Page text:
Kennedy’s concurrence in Davis v. Ayala is consistent with these previously-expressed views. He is unwilling to accept a criminal justice system in which sentencing judges are powerless to prevent capital defendants from spending decades in “a solitary confinement regime that will bring [them] to the edge of madness, perhaps to madness itself.” And he is determined that if the status quo does not change, the bench, bar, legal academy, and broader public must at the very least be aware of and ready to take responsibility for the result:
Even if the law were to condone or permit this added punishment [of prolonged solitary confinement for capital defendants], so stark an outcome ought not to be the result of society’s simple unawareness or indifference.
Kennedy concludes with a more overarching judgment about the widespread use of solitary confinement in today’s prisons and how it reflects upon the state of our society:
Over 150 years ago, Dostoyevsky wrote, ‘The degree of civilization in a society can be judged by entering its prisons.’ There is truth to this in our own time.
What Happens from Here
It is clearly too soon to know what impact, if any, a Supreme Court concurrence that is tangential to the case’s legal issues will have. Kennedy’s timing, however, is certainly in step with reform efforts, as solitary confinement has faced unprecedented challenges in recent years. In 2014, for instance, ten states adopted measures curtailing the use of solitary, either by abolishing it for juveniles or the mentally ill; improving conditions in segregated units; or gradually easing isolated inmates back into the general population. Relevant to Davis v. Ayala, at least one state has discontinued its use on death row, catalyzed by the acknowledgement of correctional officers that inmates are harder to manage and present a greater risk when they are stripped of all their privileges.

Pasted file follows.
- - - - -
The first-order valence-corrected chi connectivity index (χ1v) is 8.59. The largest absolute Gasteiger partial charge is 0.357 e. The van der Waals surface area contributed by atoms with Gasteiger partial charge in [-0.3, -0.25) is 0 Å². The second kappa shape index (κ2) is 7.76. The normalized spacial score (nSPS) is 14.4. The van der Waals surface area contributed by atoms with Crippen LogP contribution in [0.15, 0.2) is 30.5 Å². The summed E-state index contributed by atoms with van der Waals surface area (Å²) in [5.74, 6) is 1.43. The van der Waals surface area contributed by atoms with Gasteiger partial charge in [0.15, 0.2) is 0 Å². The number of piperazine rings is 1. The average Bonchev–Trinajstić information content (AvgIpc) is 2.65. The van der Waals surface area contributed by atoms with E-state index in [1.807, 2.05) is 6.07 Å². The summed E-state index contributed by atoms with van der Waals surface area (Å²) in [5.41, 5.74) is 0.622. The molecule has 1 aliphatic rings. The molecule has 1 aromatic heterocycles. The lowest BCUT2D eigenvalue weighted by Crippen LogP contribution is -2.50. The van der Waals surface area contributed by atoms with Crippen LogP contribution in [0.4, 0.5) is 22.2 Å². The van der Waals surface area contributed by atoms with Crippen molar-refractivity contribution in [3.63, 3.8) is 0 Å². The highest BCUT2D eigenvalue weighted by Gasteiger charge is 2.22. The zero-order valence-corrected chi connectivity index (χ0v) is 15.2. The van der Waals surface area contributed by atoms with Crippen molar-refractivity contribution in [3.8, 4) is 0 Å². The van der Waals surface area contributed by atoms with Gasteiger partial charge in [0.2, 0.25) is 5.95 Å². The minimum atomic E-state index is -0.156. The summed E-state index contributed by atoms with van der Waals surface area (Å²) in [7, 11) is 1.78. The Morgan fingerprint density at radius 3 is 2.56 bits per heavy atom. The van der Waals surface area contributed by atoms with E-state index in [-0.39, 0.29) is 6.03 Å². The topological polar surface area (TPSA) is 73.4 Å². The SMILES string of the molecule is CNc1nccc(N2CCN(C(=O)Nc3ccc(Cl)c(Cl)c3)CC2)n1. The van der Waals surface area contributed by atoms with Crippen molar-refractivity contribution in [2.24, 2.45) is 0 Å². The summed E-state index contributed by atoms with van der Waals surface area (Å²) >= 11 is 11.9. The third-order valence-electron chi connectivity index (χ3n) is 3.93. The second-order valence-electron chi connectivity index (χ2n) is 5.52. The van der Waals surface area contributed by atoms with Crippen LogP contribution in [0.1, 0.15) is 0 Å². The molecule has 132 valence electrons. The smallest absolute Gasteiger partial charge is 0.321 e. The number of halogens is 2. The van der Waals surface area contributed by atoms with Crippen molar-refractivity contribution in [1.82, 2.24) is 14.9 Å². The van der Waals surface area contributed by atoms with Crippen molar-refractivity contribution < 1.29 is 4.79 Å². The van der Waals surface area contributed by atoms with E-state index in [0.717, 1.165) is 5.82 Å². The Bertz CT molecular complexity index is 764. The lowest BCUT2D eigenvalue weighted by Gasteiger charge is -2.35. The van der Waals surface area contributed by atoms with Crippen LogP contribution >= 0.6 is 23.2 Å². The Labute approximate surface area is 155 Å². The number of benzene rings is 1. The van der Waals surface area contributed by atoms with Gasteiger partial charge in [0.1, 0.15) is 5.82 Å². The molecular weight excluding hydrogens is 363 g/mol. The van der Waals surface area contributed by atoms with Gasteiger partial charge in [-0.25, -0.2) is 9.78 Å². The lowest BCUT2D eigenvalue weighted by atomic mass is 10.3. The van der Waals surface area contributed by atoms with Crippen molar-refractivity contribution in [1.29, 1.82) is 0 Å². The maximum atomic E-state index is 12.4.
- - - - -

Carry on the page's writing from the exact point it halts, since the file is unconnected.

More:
As for the views of the other Justices on the Court, Clarence Thomas issued his own concurrence in Davis for the sole purpose of rejecting Kennedy’s critique and reminding him that Hector Ayala’s accommodations “are a far sight more spacious than those in which his victims now rest” and that Ayala will soon have had “as much or more time to enjoy those accommodations as his victims had time to enjoy this Earth.”
Even so, as the Justice who most consistently holds the Court’s swing vote, it seems inevitable that it is Kennedy’s vision and philosophy that will remain a critical–if not dominant–factor in determining whether solitary confinement will survive constitutional scrutiny.
This was originally posted at Casetext.